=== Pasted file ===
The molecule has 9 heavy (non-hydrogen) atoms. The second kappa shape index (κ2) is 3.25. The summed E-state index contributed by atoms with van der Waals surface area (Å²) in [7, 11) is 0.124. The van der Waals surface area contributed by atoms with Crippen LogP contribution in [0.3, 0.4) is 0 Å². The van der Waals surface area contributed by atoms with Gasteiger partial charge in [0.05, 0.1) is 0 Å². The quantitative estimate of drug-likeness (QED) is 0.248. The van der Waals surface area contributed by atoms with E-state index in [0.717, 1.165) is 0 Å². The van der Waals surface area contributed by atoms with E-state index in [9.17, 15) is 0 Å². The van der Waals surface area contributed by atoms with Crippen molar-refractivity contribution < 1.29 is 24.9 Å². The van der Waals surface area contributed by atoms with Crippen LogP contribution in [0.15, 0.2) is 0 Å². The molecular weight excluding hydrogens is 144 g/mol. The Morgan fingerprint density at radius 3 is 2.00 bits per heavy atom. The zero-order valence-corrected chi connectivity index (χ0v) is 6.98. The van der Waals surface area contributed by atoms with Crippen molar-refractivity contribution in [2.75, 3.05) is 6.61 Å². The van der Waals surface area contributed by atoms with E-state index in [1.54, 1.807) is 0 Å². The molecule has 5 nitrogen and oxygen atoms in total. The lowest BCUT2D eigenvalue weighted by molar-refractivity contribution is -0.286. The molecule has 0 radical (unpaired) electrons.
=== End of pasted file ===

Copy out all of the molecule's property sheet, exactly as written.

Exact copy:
The molecule has 9 heavy (non-hydrogen) atoms. The second kappa shape index (κ2) is 3.25. The summed E-state index contributed by atoms with van der Waals surface area (Å²) in [7, 11) is 0.124. The van der Waals surface area contributed by atoms with Crippen LogP contribution in [0.3, 0.4) is 0 Å². The van der Waals surface area contributed by atoms with Gasteiger partial charge in [0.05, 0.1) is 0 Å². The quantitative estimate of drug-likeness (QED) is 0.248. The van der Waals surface area contributed by atoms with E-state index in [0.717, 1.165) is 0 Å². The van der Waals surface area contributed by atoms with E-state index in [9.17, 15) is 0 Å². The van der Waals surface area contributed by atoms with Crippen molar-refractivity contribution < 1.29 is 24.9 Å². The van der Waals surface area contributed by atoms with Crippen LogP contribution in [0.15, 0.2) is 0 Å². The molecular weight excluding hydrogens is 144 g/mol. The Morgan fingerprint density at radius 3 is 2.00 bits per heavy atom. The zero-order valence-corrected chi connectivity index (χ0v) is 6.98. The van der Waals surface area contributed by atoms with Crippen molar-refractivity contribution in [2.75, 3.05) is 6.61 Å². The van der Waals surface area contributed by atoms with E-state index in [1.54, 1.807) is 0 Å². The molecule has 5 nitrogen and oxygen atoms in total. The lowest BCUT2D eigenvalue weighted by molar-refractivity contribution is -0.286. The molecule has 0 radical (unpaired) electrons.